Sunday, May 22, 2011

Stretch Marks & Raisin Bran

I sometimes forget that, for Dylan, literally everything is new.  Child psychologists have compared young children to empty vessels who are waiting to be filled with knowledge; sponges, that absorb all that is around them; or, drunk, homeless men who shout at you for no reason.  Okay, that last one's mine, I admit.  But Dylan soaks up quite a bit.  Dylan has been interested in (her words) "all sortsakinda things" lately.  Here are a few examples:

Bones/dead things/the cemetery:
I have to blame my cousin Julie on this one, although it's not really her fault; she just happened to be in the car with Dylan when they drove past a cemetery.  Dylan asked about it and, in the explanation Julie told her that we'll all die someday.  "Julie?" Dylan asked, worried, "I kind of have a cold right now."  "I think you'll be alright," Julie reassured her.  Questions about dead people lead to questions about bones, and if you've ever been around a four-year old on a hot questioning streak, you'll understand that bone questions can last foreverrrrrrrrrrrrr.  "Daddy, what's this bone?" "Uh, tibia? no, fibula.  Maybe."  "And this one?" "Skull."  "This?" "Still skull." "How about this?"  "Uh.  Finger bone.  And that's your eyeball bone.  Go ask your mother."

For a few weeks, every morning Dylan would tell me about her dreams.  You think dream stories are boring?  Try made-up dream stories.  Most of Dylan's involved princesses, snakes, rock slides, deer, horses, and me, killing one or all of the above with a sword.  I'd get a full, detailed report on two or three of these dreams every morning.  They really made no sense -- like real dreams -- and it took me a while to realize they were a cross between the bedtime story we'd read the night before and the latest Dora episode.  So, for example, Ferdinand the bull might get covered by a rock slide and I'd have to come in -- with a sword, and maybe a princess -- to kill a deer that was trying to ... you get the picture.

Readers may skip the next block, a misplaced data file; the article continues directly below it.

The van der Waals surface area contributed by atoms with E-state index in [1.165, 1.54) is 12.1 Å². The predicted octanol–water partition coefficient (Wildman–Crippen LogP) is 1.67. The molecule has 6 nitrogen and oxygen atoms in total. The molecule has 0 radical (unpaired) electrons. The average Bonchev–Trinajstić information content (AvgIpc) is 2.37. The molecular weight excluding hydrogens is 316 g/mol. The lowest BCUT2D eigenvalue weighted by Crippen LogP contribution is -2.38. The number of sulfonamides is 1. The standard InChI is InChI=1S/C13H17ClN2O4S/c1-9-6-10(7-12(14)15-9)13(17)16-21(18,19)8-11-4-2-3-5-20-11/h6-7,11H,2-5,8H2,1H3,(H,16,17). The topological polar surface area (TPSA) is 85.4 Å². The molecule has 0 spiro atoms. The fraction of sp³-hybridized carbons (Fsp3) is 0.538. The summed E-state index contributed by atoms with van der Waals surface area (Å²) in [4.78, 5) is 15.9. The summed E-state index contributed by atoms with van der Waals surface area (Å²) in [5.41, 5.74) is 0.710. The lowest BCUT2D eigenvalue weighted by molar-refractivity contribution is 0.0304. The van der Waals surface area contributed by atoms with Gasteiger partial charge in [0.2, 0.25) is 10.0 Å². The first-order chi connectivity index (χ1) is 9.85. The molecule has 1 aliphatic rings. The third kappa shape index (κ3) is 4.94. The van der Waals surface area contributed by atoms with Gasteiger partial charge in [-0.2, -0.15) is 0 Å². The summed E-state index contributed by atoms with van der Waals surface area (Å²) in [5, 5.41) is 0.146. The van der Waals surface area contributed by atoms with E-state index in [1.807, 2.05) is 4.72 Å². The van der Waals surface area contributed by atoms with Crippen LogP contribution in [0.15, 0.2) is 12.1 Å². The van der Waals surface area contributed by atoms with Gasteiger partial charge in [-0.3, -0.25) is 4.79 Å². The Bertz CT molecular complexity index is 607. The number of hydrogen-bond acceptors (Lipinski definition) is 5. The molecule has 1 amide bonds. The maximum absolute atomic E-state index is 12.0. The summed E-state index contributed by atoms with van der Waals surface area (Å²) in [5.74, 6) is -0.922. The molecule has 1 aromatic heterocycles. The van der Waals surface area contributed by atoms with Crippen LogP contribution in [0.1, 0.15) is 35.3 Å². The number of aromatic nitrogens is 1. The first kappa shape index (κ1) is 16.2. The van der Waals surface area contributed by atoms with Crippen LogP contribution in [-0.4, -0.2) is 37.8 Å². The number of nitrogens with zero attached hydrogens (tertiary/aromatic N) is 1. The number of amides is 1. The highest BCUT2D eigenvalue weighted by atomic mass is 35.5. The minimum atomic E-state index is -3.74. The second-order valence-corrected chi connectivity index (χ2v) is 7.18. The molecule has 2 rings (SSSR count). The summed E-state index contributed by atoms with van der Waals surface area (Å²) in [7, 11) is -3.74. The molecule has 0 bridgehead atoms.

Raisin Bran:
Every night, just after we read Dylan a story and say "I love you," Dylan wants to share a secret.  I usually forget the secret portion of the ritual, so she has to get out of bed and come find me.  The secret? It's always the same.  "I want Raisin Bram in the morning," she whispers.  Raisin Bram?  Not the most exciting of secrets, or cereals, for that matter, but if she needs a little bran in her diet we'll gladly give it to her.  She used to only eat Raisin Bread, and now I think she might be changing her cereal allegiance to strawberry mini-wheats.  Whatever it is, it's a secret.

Stretch Marks:    (*Names have been changed to protect the mothers)
Dylan came home from pre-school last week and announced, "Guess what, Peggy-Sue* has stretch marks.  Her mommy does, too.  Daddy, I wish I had stretch marks."  How in the hell do I respond to that?  Obviously, my first question was how does a kid in pre-school get stretch marks, and secondly, how does a kid in pre-school know about stretch marks?  Then, the very next morning, over cartoons and secret cereal, right after a Barbie commercial, an ad for stretch mark removing cream came on the television.  "Oh, I wish I had stretch marks," Dylan cried.  Let the child psychologists sponge that up, I say.